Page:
But it also requires a certain amount of content to be in place before I can happily say we have enough information to make a video. I want my audience to come away from a video having a good idea of how that game works and hence accuracy is key. In fact, there are several topics I have started researching only to shelve them because I simply don’t know enough to do it justice (Middle-Earth: Shadow of Mordor is a good example of that) or slowly work on them as more information gradually comes to light.
My video on the DOOM reboot is a good example. I had a lot of notes on different parts of the game, but not enough to say ‘this is how it works’ And it was thanks to a developer reaching out to me who I later interviewed that I was able to bring it all together into what that video is now. And that really ties into the biggest change in this process, in that the parts of the games industry have started to recognize my work.
2019 was a watershed moment for the channel. In the summer I released a four-part series on the AI of Rare’s Sea of Thieves in which I interview half a dozen programmers. I had met some of the programming team at a conference before the game came out and after chatting via email, they invited me to hang out with them for a day at the studio and it was a great experience. Then my episode on the Hitman reboot was vetted by IO Interactive who offered to review it for me and my video on Halo Wars 2 has in-engine footage provided by Creative Assembly who also reviewed that episode as well.
That’s a big deal, given it means any mistakes on my part can be quickly corrected and it’s nice to see that they understand how important accuracy is to my work. I have since worked with Massive Entertainment on a three-part series on the AI of Tom Clancy’s The Division 2 released earlier this year. Ubisoft reached out to me about working on this project together and I was really pleased with how seriously they approached it and gave me freedom to tackle it in the way that I wanted to. I am immensely proud of that series and everyone involved from Ubisoft and Massive were great to work with.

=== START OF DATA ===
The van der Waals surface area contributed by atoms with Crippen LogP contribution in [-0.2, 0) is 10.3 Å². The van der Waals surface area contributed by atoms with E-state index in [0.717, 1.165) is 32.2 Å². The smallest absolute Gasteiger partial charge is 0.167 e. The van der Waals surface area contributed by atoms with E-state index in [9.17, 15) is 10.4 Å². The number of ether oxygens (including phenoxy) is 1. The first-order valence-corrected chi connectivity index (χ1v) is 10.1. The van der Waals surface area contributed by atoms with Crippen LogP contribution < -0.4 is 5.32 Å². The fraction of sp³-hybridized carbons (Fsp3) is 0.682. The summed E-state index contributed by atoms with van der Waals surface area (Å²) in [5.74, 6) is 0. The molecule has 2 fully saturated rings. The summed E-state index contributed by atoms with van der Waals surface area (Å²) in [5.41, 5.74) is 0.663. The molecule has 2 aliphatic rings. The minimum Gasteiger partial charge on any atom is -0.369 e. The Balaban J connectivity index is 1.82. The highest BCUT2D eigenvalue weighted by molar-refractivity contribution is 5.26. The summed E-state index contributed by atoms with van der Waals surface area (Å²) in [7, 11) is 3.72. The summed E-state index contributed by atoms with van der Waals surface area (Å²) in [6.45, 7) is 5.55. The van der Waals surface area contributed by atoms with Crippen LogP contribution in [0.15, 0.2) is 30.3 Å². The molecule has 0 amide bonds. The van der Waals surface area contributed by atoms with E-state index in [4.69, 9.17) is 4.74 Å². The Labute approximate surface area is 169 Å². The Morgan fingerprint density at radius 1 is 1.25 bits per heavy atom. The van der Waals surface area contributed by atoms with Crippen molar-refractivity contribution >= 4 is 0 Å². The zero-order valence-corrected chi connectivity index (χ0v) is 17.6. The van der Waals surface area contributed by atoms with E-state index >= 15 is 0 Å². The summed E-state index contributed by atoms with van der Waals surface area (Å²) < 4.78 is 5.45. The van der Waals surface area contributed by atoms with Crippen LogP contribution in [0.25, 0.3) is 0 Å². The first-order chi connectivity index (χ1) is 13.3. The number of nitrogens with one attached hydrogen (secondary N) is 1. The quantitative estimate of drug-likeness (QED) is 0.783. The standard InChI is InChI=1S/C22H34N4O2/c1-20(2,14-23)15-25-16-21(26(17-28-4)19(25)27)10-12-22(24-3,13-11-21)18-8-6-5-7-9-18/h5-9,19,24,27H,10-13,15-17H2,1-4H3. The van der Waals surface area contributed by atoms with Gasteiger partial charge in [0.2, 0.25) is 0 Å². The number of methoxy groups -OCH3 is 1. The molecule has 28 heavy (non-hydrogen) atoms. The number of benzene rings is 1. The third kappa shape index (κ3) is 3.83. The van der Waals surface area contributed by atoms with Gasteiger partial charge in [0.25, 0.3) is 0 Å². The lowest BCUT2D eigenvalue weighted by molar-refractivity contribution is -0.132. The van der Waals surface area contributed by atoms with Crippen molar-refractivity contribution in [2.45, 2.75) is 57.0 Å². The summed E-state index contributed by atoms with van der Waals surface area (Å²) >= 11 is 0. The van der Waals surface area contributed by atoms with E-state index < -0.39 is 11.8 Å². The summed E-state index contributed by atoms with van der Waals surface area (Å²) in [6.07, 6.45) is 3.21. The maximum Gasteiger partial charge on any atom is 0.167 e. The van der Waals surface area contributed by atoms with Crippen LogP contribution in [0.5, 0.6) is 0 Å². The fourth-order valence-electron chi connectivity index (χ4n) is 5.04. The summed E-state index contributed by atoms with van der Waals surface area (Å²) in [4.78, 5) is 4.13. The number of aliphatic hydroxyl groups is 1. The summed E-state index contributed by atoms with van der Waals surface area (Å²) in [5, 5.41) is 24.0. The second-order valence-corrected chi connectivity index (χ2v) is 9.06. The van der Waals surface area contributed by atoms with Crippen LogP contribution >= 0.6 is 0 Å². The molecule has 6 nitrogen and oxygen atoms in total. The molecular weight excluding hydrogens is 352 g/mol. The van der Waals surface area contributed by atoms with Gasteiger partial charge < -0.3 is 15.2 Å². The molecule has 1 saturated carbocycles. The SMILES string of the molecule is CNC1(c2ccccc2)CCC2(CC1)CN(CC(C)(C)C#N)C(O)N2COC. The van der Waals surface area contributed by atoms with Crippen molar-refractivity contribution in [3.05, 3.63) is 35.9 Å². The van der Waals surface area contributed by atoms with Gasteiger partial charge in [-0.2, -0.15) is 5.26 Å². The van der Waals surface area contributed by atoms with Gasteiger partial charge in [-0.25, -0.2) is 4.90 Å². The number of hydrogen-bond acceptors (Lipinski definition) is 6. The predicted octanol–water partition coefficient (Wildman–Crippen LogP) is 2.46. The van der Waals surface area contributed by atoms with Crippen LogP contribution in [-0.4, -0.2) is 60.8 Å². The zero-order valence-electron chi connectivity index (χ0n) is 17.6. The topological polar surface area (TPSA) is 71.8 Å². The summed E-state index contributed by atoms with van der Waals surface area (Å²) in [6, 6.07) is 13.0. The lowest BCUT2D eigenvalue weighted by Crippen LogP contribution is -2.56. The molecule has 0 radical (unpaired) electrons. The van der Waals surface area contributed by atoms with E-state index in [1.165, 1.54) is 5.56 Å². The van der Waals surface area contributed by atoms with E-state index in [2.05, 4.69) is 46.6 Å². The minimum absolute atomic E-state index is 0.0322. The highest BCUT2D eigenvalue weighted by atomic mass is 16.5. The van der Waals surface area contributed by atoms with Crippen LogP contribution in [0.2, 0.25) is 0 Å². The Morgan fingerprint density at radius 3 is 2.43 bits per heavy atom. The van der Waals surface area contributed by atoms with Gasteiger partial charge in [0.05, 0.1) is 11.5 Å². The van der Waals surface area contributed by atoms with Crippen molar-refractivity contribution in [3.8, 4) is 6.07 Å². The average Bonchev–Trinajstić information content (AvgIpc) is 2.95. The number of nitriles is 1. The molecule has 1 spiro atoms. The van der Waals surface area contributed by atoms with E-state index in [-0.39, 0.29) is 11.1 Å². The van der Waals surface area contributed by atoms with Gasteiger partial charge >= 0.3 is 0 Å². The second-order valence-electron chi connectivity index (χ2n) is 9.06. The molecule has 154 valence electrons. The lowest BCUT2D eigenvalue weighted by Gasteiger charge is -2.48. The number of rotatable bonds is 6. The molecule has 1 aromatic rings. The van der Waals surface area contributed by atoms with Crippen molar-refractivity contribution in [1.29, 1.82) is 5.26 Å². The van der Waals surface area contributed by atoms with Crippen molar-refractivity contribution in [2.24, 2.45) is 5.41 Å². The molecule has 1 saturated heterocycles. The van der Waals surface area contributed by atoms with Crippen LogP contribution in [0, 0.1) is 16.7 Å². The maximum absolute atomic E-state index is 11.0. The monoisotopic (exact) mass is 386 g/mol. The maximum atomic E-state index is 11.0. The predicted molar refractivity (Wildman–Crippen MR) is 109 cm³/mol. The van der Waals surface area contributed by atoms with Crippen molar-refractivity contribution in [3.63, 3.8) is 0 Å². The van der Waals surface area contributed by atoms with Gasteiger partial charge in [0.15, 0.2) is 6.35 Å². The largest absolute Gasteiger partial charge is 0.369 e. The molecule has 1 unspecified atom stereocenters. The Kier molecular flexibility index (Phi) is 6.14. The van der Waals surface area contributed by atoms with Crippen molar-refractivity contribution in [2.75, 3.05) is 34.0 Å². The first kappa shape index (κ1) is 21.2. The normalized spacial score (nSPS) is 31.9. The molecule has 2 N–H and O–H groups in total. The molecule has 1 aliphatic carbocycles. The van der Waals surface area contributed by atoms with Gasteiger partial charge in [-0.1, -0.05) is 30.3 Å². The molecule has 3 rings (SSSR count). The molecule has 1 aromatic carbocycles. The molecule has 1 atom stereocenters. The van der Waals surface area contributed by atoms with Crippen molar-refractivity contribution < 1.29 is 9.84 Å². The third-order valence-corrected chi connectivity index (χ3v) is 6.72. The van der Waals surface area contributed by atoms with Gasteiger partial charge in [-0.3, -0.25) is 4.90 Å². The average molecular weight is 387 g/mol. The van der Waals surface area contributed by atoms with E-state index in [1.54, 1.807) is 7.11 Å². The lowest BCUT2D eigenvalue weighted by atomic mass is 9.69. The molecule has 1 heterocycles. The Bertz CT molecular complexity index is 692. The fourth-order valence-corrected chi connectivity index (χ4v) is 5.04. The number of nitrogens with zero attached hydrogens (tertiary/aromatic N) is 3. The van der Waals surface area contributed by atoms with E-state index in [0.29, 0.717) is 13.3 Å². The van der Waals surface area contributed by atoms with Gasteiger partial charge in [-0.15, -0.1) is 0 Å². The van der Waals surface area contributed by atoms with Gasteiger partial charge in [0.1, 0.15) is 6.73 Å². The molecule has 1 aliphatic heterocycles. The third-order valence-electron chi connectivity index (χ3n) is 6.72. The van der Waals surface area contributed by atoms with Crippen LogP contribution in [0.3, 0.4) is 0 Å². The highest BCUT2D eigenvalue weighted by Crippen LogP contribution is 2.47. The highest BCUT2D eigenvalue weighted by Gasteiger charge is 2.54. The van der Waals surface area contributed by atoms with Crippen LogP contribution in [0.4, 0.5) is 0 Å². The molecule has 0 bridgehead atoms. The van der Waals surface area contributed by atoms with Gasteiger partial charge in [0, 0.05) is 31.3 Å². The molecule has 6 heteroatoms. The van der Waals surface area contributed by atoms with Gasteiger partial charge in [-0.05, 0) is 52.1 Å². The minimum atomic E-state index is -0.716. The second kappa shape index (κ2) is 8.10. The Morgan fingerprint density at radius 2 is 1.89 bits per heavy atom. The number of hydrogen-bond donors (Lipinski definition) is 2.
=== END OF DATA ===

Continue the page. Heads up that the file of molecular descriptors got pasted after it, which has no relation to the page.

Changing tracks a little, it's always seemed to me, outside looking in, that YouTube can be a minefield for content creation. From channel take-downs and the questionable AI (see what I did there?) they employ for copyright strikes to de-monetization practices a lot of work is involved in just maintaining a YT channel and making it as consumer friendly as possible, without stepping on company toes so to speak. A lot of content creators employ patreon to help supplement their income as a result, just to make sure they can feasibly continue their work.
I understand that patreon is how these videos continue to exist, with the constant writing and rewriting of YouTubes policies, has this made your process more difficult?
A few years ago the big issue was copyright claims as take-downs were issued all the time. This meant fending off false claims or dealing with issues where 20 seconds of uninterrupted game-play would result in a claim on a 20 minute video – and some AAA publishers would pursue this aggressively. Hence you often need to have your video online a day or so before public release so the copyright systems can do their work and flag any issues. Now I am often happy to defend and argue a point and have won more copyright infringement claims than I’ve lost, but that’s largely because the work I do is covered under fair use in copyright law: it’s a trans-formative piece made to critique and analyse a copyrighted piece of work. Which is much easier to defend than say a Let’s Play. Thankfully, it’s nowhere near as big a problem as it used to be as false claims died down and publishers seem to be a lot less trigger happy these days.